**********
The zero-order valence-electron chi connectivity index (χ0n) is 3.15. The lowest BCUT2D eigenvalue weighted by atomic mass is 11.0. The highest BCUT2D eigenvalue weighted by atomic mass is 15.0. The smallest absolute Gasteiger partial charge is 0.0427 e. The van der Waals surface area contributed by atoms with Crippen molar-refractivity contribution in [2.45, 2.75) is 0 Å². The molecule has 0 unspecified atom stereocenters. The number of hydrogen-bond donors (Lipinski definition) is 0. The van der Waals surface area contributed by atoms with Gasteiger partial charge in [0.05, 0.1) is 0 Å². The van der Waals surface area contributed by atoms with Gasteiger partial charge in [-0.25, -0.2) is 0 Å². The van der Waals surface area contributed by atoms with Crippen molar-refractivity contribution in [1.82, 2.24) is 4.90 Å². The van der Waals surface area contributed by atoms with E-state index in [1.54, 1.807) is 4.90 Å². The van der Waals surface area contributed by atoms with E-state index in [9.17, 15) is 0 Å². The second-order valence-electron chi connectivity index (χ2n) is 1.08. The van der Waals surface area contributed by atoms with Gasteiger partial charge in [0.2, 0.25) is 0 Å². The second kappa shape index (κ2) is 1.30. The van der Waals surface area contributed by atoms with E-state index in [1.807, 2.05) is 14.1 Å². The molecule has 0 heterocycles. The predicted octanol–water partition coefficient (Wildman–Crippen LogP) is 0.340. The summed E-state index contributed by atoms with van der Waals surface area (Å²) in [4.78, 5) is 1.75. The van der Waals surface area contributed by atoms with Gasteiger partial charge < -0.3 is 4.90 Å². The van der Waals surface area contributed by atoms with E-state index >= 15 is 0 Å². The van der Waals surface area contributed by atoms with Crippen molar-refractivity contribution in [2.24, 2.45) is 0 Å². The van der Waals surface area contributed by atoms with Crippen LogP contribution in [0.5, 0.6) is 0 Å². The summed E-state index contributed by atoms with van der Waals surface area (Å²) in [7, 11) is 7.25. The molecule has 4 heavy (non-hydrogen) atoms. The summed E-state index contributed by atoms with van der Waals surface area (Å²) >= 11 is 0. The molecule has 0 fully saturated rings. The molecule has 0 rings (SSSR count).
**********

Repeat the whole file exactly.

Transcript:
The zero-order valence-electron chi connectivity index (χ0n) is 3.15. The lowest BCUT2D eigenvalue weighted by atomic mass is 11.0. The highest BCUT2D eigenvalue weighted by atomic mass is 15.0. The smallest absolute Gasteiger partial charge is 0.0427 e. The van der Waals surface area contributed by atoms with Crippen molar-refractivity contribution in [2.45, 2.75) is 0 Å². The molecule has 0 unspecified atom stereocenters. The number of hydrogen-bond donors (Lipinski definition) is 0. The van der Waals surface area contributed by atoms with Gasteiger partial charge in [0.05, 0.1) is 0 Å². The van der Waals surface area contributed by atoms with Gasteiger partial charge in [-0.25, -0.2) is 0 Å². The van der Waals surface area contributed by atoms with Crippen molar-refractivity contribution in [1.82, 2.24) is 4.90 Å². The van der Waals surface area contributed by atoms with E-state index in [1.54, 1.807) is 4.90 Å². The van der Waals surface area contributed by atoms with E-state index in [9.17, 15) is 0 Å². The second-order valence-electron chi connectivity index (χ2n) is 1.08. The van der Waals surface area contributed by atoms with Gasteiger partial charge in [0.2, 0.25) is 0 Å². The second kappa shape index (κ2) is 1.30. The van der Waals surface area contributed by atoms with E-state index in [1.807, 2.05) is 14.1 Å². The molecule has 0 heterocycles. The predicted octanol–water partition coefficient (Wildman–Crippen LogP) is 0.340. The summed E-state index contributed by atoms with van der Waals surface area (Å²) in [4.78, 5) is 1.75. The van der Waals surface area contributed by atoms with Gasteiger partial charge < -0.3 is 4.90 Å². The van der Waals surface area contributed by atoms with E-state index >= 15 is 0 Å². The van der Waals surface area contributed by atoms with Crippen molar-refractivity contribution in [2.24, 2.45) is 0 Å². The van der Waals surface area contributed by atoms with Crippen LogP contribution in [0.5, 0.6) is 0 Å². The summed E-state index contributed by atoms with van der Waals surface area (Å²) in [7, 11) is 7.25. The molecule has 4 heavy (non-hydrogen) atoms. The summed E-state index contributed by atoms with van der Waals surface area (Å²) >= 11 is 0. The molecule has 0 fully saturated rings. The molecule has 0 rings (SSSR count).